Thus, passive indifference by the AM licence holder to the existence of child labour in connection with the work conducted under the licence is a punishable offence. If an AM licence holder is aware of child labour in connection with his activities, he must report it to the authorities or put an end to it.

28.14. Example 2:

Article [_]

(1) Any person who is in possession of any precious mineral and who fails to prove that he is in lawful possession of such mineral commits an offence.

(2) For the purpose of subsection (1)-

(a) a labourer or tributer employed by the holder of an artisanal mining licence shall not be deemed to be in lawful possession of a precious mineral unless such mineral is in his possession within the actual workings in the mineral right area;

(b) the holder of an artisanal mining licence or its duly authorized agent as the case may be, shall not be deemed to be in lawful possession of the precious mineral unless such mineral is in its possession-

(i) within the actual workings of its mineral right area;

(ii) within its registered place of business; or

(iii) any other place used to exercise the rights vested in it in respect of such minerals by virtue of the licence.

(3) Subject to article [_](on the duties of persons who find precious minerals) and this section, no other person shall be deemed to be in lawful possession of a precious mineral unless such mineral is in possession under and in accordance with the terms of a valid mineral right or minerals licence issued under this [Act][Code][law].

(4) Any person who commits an offence under this section shall be liable on conviction to imprisonment for a term not less than three years.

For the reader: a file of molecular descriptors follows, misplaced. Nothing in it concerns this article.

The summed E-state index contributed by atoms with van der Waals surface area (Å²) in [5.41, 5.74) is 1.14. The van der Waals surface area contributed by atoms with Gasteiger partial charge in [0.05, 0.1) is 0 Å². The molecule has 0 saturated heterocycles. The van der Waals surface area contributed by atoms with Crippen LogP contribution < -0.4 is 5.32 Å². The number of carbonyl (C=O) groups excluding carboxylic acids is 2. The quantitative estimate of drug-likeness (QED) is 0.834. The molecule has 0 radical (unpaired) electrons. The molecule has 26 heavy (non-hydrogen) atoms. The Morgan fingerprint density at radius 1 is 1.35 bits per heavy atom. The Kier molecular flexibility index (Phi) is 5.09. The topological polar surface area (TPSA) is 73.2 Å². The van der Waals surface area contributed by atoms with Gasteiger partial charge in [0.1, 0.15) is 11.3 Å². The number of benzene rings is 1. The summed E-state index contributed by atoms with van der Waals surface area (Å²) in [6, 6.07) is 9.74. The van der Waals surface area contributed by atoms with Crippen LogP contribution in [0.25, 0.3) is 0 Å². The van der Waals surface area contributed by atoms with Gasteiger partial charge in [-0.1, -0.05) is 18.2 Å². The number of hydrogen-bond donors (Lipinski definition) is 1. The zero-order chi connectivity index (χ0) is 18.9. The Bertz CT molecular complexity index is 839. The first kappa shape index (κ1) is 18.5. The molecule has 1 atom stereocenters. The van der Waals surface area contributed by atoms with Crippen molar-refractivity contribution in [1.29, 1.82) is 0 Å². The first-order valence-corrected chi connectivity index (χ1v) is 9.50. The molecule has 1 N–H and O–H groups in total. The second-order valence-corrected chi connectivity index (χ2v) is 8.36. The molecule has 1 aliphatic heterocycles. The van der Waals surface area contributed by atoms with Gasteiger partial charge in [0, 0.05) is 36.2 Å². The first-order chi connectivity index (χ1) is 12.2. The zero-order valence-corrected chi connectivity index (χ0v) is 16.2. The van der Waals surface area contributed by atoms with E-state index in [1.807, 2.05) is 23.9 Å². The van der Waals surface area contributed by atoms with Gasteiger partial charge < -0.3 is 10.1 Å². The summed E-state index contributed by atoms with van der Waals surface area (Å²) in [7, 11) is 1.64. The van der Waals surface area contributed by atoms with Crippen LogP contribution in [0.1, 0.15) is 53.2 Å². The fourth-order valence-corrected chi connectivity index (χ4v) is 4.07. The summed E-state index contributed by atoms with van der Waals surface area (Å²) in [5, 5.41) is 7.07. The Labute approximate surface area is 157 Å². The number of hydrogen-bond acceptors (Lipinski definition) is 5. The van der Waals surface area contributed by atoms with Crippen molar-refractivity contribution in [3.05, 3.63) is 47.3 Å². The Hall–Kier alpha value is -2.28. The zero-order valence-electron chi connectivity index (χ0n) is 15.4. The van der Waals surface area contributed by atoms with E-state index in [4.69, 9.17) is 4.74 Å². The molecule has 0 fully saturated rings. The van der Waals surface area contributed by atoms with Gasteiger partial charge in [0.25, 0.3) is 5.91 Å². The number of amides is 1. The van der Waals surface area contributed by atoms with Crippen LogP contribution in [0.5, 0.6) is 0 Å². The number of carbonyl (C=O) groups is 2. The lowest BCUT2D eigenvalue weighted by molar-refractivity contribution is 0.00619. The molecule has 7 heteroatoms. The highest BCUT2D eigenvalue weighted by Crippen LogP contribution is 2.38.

(5) In addition to the penalty imposed in subsection (4) for an offence committed under this section, any precious minerals in connection with which the offence was committed shall be forfeited to the State.

Annotation

Drawn from Sierra Leone’s mining law (2008), this provision on unlawful possession of precious minerals applies to workers in AM licence areas and the holders of AM licences. The workers are in violation of the provision if they have precious minerals in their possession outside of the mine within the AM licence area. The AM licence holders and their agents are in violation if they are in possession of precious minerals unless they are at the mine within the licence area, or their registered place of business, or “any other place used to exercise the rights vested in [them] in respect of the minerals by virtue of the licence.” There would appear to be a need to supplement this exception to allow for transport of precious minerals from the mine site to the licence holder’s registered place of business, or to his storage facility or sales outlet.

The penalty for violation of the provision against unlawful possession of precious minerals is harsh: imprisonment for not less than three years.

In sum, this is an example of a violation specific to widespread AM exploitation of precious minerals, which is inherently difficult to police.